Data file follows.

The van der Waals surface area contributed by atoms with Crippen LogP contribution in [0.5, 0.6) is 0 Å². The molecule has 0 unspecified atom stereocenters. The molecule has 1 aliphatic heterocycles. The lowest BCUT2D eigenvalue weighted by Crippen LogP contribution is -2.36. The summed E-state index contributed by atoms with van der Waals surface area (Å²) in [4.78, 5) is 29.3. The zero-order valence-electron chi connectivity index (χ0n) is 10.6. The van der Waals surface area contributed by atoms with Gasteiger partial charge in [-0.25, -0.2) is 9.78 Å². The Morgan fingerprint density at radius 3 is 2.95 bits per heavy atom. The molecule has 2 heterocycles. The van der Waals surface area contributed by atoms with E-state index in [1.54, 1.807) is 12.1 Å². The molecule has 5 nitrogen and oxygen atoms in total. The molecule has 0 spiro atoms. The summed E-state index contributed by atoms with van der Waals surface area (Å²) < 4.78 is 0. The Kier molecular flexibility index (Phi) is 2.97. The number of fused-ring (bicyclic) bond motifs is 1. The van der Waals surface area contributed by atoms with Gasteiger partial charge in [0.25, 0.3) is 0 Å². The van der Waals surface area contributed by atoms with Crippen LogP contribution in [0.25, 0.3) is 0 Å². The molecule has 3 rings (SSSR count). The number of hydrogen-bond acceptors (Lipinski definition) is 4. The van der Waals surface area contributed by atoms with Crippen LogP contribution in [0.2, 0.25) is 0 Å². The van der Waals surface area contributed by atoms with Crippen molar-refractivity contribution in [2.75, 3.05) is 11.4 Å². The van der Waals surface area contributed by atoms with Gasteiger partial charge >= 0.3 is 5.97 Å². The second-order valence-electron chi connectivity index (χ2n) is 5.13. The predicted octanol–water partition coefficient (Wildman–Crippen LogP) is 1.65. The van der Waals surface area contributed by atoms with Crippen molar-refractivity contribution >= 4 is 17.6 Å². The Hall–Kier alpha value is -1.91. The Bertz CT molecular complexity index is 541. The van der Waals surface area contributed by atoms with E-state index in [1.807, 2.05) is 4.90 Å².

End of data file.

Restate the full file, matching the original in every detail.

The van der Waals surface area contributed by atoms with Crippen LogP contribution in [0.5, 0.6) is 0 Å². The molecule has 0 unspecified atom stereocenters. The molecule has 1 aliphatic heterocycles. The lowest BCUT2D eigenvalue weighted by Crippen LogP contribution is -2.36. The summed E-state index contributed by atoms with van der Waals surface area (Å²) in [4.78, 5) is 29.3. The zero-order valence-electron chi connectivity index (χ0n) is 10.6. The van der Waals surface area contributed by atoms with Gasteiger partial charge in [-0.25, -0.2) is 9.78 Å². The Morgan fingerprint density at radius 3 is 2.95 bits per heavy atom. The molecule has 2 heterocycles. The van der Waals surface area contributed by atoms with E-state index in [1.54, 1.807) is 12.1 Å². The molecule has 5 nitrogen and oxygen atoms in total. The molecule has 0 spiro atoms. The summed E-state index contributed by atoms with van der Waals surface area (Å²) < 4.78 is 0. The Kier molecular flexibility index (Phi) is 2.97. The number of fused-ring (bicyclic) bond motifs is 1. The van der Waals surface area contributed by atoms with Gasteiger partial charge in [0.25, 0.3) is 0 Å². The van der Waals surface area contributed by atoms with Crippen LogP contribution in [0.25, 0.3) is 0 Å². The molecule has 3 rings (SSSR count). The number of hydrogen-bond acceptors (Lipinski definition) is 4. The van der Waals surface area contributed by atoms with Crippen LogP contribution in [0.2, 0.25) is 0 Å². The van der Waals surface area contributed by atoms with Crippen molar-refractivity contribution in [2.75, 3.05) is 11.4 Å². The van der Waals surface area contributed by atoms with Gasteiger partial charge >= 0.3 is 5.97 Å². The second-order valence-electron chi connectivity index (χ2n) is 5.13. The predicted octanol–water partition coefficient (Wildman–Crippen LogP) is 1.65. The van der Waals surface area contributed by atoms with Crippen molar-refractivity contribution >= 4 is 17.6 Å². The Hall–Kier alpha value is -1.91. The Bertz CT molecular complexity index is 541. The van der Waals surface area contributed by atoms with E-state index in [1.807, 2.05) is 4.90 Å².